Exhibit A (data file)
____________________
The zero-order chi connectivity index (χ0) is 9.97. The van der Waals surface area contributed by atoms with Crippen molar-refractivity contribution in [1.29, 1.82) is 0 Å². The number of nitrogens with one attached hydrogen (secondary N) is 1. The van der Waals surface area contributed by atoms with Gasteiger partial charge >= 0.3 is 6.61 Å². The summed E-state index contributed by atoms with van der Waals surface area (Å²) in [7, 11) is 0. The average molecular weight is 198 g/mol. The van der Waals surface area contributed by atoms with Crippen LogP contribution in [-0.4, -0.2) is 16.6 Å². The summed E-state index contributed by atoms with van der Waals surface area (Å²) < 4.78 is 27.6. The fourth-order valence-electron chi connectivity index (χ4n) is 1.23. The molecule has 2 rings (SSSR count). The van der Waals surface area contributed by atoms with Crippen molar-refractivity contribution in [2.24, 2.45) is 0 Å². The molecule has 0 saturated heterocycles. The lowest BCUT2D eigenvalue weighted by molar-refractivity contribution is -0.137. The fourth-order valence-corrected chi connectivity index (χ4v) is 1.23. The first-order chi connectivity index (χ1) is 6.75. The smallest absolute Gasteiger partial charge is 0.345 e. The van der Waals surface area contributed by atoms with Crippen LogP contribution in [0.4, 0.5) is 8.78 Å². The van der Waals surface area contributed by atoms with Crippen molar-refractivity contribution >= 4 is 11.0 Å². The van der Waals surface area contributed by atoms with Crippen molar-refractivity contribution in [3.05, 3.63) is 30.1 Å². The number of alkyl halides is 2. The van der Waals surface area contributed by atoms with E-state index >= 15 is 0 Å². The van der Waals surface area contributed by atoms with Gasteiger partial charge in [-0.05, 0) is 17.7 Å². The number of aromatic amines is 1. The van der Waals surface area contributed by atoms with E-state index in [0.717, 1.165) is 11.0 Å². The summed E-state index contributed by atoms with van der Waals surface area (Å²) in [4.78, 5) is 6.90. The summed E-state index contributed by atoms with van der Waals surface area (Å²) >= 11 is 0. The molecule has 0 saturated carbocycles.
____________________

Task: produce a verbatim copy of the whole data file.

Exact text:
The zero-order chi connectivity index (χ0) is 9.97. The van der Waals surface area contributed by atoms with Crippen molar-refractivity contribution in [1.29, 1.82) is 0 Å². The number of nitrogens with one attached hydrogen (secondary N) is 1. The van der Waals surface area contributed by atoms with Gasteiger partial charge >= 0.3 is 6.61 Å². The summed E-state index contributed by atoms with van der Waals surface area (Å²) in [7, 11) is 0. The average molecular weight is 198 g/mol. The van der Waals surface area contributed by atoms with Crippen LogP contribution in [-0.4, -0.2) is 16.6 Å². The summed E-state index contributed by atoms with van der Waals surface area (Å²) < 4.78 is 27.6. The fourth-order valence-electron chi connectivity index (χ4n) is 1.23. The molecule has 2 rings (SSSR count). The van der Waals surface area contributed by atoms with Crippen molar-refractivity contribution in [2.24, 2.45) is 0 Å². The molecule has 0 saturated heterocycles. The lowest BCUT2D eigenvalue weighted by molar-refractivity contribution is -0.137. The fourth-order valence-corrected chi connectivity index (χ4v) is 1.23. The first-order chi connectivity index (χ1) is 6.75. The smallest absolute Gasteiger partial charge is 0.345 e. The van der Waals surface area contributed by atoms with Crippen LogP contribution in [0.4, 0.5) is 8.78 Å². The van der Waals surface area contributed by atoms with Crippen molar-refractivity contribution >= 4 is 11.0 Å². The van der Waals surface area contributed by atoms with Crippen molar-refractivity contribution in [3.05, 3.63) is 30.1 Å². The number of alkyl halides is 2. The van der Waals surface area contributed by atoms with E-state index >= 15 is 0 Å². The van der Waals surface area contributed by atoms with Gasteiger partial charge in [-0.05, 0) is 17.7 Å². The number of aromatic amines is 1. The van der Waals surface area contributed by atoms with E-state index in [0.717, 1.165) is 11.0 Å². The summed E-state index contributed by atoms with van der Waals surface area (Å²) in [4.78, 5) is 6.90. The summed E-state index contributed by atoms with van der Waals surface area (Å²) >= 11 is 0. The molecule has 0 saturated carbocycles.